Five thriving myths about waste management

The last few months, politicians of all colours have begun making all kind of pronouncements about waste management. It is therefore time that someone pointed out that not all the views aired in public are right. In fact, some of them may not even be desirable in the larger context of things.

So, here is a sampling.

- Waste must be segregated before it can be picked up by municipal or designated authorities. That is not really required. In fact, go and check with Israel’s technicians and they will tell you that human segregation of waste is quite inefficient.

It must be segregated once again at the plant level. Instead, they prefer people to send in unsegregated waste which is dumped into one of their large treatment pits. Water is added and then spun around using a centrifuge.

All waste automatically gets separated in layers, and separation of each type of layer is then quite easy and efficient. Water is later sucked out, and treated. It is strange that India continues to use the European model, when a more efficient method from Israel is available.

- Plastic must be banned. Politicians have been misled by sly bureaucrats that this is the only solution. And they have not bothered to suggest what must be used instead of plastic. Cloth is too expensive. And it does not allow storage of anything that is liquid, or melts.

Paper causes the destruction of trees and bamboos, and also adds to water pollution, unless controlled stringently. Glass is heavy and fragile. Instead India should be doing what Singapore (https://www.youtube.com/watch?v=Dei_duocsu4&feature=youtu.be) and Sweden (http://www.asiaconverge.com/2019/08/bmc-must-learn-waste-management-from-ntpc/) do–just incinerate plastic and use the heat to warm up whatever needs to be heated. In India the state owned NTPC is doing precisely that–it is collecting dry waste in Varanasi and is incinerating it. The heat is captured for generating electricity which is then sold back to the state grid at pre-negotiated prices (http://www.asiaconverge.com/2019/08/bmc-must-learn-waste-management-from-ntpc/). NTPC now plans doing this for the East Delhi Municipal Corporation (EMDC) and for Surat Municipality as well.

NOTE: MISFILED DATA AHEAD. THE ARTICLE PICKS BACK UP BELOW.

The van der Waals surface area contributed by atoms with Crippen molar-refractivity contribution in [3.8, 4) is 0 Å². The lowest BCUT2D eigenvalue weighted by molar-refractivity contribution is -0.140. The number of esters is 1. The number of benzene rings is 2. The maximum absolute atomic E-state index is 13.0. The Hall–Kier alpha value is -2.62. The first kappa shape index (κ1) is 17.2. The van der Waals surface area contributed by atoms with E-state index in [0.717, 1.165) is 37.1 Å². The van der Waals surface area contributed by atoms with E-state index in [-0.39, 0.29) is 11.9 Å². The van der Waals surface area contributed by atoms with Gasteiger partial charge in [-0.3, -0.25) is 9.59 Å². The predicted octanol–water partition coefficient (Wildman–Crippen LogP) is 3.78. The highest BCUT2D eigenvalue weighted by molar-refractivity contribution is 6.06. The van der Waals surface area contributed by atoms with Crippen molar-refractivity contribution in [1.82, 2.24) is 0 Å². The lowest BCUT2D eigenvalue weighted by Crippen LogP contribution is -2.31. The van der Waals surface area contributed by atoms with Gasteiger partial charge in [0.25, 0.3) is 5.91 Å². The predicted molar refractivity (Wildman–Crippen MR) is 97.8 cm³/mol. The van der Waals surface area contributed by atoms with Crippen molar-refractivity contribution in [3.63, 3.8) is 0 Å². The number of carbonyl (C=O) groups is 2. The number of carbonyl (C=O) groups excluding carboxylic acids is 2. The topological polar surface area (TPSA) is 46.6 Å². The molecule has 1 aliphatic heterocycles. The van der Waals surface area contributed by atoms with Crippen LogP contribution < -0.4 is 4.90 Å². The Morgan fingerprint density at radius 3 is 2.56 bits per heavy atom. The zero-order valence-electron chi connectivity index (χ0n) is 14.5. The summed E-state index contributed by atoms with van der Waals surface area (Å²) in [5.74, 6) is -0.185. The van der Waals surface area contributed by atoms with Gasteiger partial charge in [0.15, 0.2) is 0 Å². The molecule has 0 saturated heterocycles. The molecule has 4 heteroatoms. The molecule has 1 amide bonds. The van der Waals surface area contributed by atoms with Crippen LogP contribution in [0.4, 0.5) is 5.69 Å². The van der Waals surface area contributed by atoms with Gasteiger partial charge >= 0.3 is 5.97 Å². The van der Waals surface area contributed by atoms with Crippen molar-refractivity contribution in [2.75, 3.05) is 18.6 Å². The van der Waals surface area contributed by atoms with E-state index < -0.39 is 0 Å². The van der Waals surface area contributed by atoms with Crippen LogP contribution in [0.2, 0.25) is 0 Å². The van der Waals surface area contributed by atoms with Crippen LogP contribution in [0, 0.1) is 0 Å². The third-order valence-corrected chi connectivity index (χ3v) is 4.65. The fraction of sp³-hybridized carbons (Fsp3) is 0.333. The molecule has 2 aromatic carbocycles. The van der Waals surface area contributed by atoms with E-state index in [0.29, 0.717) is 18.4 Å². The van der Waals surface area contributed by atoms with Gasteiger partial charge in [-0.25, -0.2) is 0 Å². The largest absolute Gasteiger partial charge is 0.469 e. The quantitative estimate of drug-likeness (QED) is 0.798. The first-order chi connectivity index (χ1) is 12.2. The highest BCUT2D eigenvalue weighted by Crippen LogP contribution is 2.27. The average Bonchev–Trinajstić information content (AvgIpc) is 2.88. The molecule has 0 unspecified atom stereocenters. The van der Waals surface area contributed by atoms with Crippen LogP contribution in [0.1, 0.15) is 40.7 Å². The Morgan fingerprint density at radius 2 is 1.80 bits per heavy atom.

Five thriving myths about waste management

The pollution control authorities under the aegis of Central Pollution Control Board (https://cpcb.nic.in/cpcb-portals/) do a commendable job. Haha! Just visit the CPCB website. The first page itself has no information, except weblinks. Nor is there any information on revenue collection and expenditure in respect of industrial effluent or medical waste (Medical waste https://cpcb.nic.in/bio-medical-waste-rules/); no data on how many firms have been prosecuted for which type of infringement; just nothing on notices served and resultant compliance or penalties imposed. Without such information, it is difficult to even know if the agency is functional. Counterparts of the CPCB in other states are known to be quite quick to collect money, but quite poor on deliverables and data.

- More garbage collection trucks are needed. That too is strange. Look at the kinds of vehicles Adar Poonawala of the Serum Institute uses (http://www.asiaconverge.com/2018/07/adar-poonawala-rides-higher/). Poonawala collects garbage in areas close to Pune and hands it back to the municipal authorities for treatment. Locals will tell you that he does a better job than municipal corporations, and at lower costs. He uses small vehicles that scurry around into every small street and scoop up the garbage and periodically empty this into a large vehicle parked nearby. No big vehicles lumbering around. No excuses for not touching some streets because they are too narrow.

- More spaces for landfills are required. An absurd request. Sweden banned all landfills in 2004. As a result, its people came up with solutions that deal with managing every kind of waste and even making money out of waste. So good are they at this work, that they’ve even begun importing agro and forest waste from nearby Norway and the UK. More waste means more money for them. Time to do what Sweden does.

The fact is that neither the policymaker nor CPCB has done any homework. The former has allowed bureaucrats to mislead him. The latter has become collusive and capricious.

Yet, the work to be done is huge (see table) and time is running short. That why this author has insisted on third party inspections–probably by globally reputed agencies like SGS (https://www.sgs.com).

There is an urgent need to professionalise waste management–even by auctioning off garbage collection and waste management with 30-year concessions–with clearly defined deliverables and with third party inspections. It is time to stop advocating the banning of plastics and instead focus on treatment of waste.

Is it possible to talk about Swachh Bharat in terms of better waste management? Or will Swachh Bharat end up with knee-jerk responses, and with no clear-cut strategy?

RN Bhaskar is consulting editor with FPJ.

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